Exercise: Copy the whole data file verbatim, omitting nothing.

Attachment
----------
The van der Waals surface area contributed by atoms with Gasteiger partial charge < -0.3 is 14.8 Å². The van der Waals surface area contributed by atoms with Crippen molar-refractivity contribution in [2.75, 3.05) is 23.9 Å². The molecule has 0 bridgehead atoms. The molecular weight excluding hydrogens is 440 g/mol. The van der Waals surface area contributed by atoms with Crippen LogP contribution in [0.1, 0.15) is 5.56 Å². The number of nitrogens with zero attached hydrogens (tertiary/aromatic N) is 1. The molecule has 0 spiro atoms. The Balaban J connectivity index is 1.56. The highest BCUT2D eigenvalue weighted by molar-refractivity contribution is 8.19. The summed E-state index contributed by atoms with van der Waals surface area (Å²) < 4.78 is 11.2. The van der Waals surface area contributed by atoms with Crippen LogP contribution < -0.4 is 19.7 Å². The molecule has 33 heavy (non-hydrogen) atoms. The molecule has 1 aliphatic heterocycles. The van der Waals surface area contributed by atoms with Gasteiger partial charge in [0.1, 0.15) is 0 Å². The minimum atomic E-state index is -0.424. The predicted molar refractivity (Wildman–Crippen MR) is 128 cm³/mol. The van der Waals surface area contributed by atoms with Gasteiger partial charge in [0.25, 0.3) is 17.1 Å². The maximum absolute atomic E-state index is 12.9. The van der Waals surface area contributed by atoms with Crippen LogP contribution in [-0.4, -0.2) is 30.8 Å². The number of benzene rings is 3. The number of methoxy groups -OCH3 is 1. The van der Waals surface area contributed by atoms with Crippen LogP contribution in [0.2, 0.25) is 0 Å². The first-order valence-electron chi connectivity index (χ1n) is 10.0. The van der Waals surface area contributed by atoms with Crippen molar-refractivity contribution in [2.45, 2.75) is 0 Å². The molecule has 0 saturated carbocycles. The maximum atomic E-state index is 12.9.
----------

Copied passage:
The van der Waals surface area contributed by atoms with Gasteiger partial charge < -0.3 is 14.8 Å². The van der Waals surface area contributed by atoms with Crippen molar-refractivity contribution in [2.75, 3.05) is 23.9 Å². The molecule has 0 bridgehead atoms. The molecular weight excluding hydrogens is 440 g/mol. The van der Waals surface area contributed by atoms with Crippen LogP contribution in [0.1, 0.15) is 5.56 Å². The number of nitrogens with zero attached hydrogens (tertiary/aromatic N) is 1. The molecule has 0 spiro atoms. The Balaban J connectivity index is 1.56. The highest BCUT2D eigenvalue weighted by molar-refractivity contribution is 8.19. The summed E-state index contributed by atoms with van der Waals surface area (Å²) < 4.78 is 11.2. The van der Waals surface area contributed by atoms with Crippen LogP contribution < -0.4 is 19.7 Å². The molecule has 33 heavy (non-hydrogen) atoms. The molecule has 1 aliphatic heterocycles. The van der Waals surface area contributed by atoms with Gasteiger partial charge in [0.1, 0.15) is 0 Å². The minimum atomic E-state index is -0.424. The predicted molar refractivity (Wildman–Crippen MR) is 128 cm³/mol. The van der Waals surface area contributed by atoms with Gasteiger partial charge in [0.25, 0.3) is 17.1 Å². The maximum absolute atomic E-state index is 12.9. The van der Waals surface area contributed by atoms with Crippen LogP contribution in [-0.4, -0.2) is 30.8 Å². The number of benzene rings is 3. The number of methoxy groups -OCH3 is 1. The van der Waals surface area contributed by atoms with Crippen LogP contribution in [0.2, 0.25) is 0 Å². The first-order valence-electron chi connectivity index (χ1n) is 10.0. The van der Waals surface area contributed by atoms with Crippen molar-refractivity contribution in [2.45, 2.75) is 0 Å². The molecule has 0 saturated carbocycles. The maximum atomic E-state index is 12.9.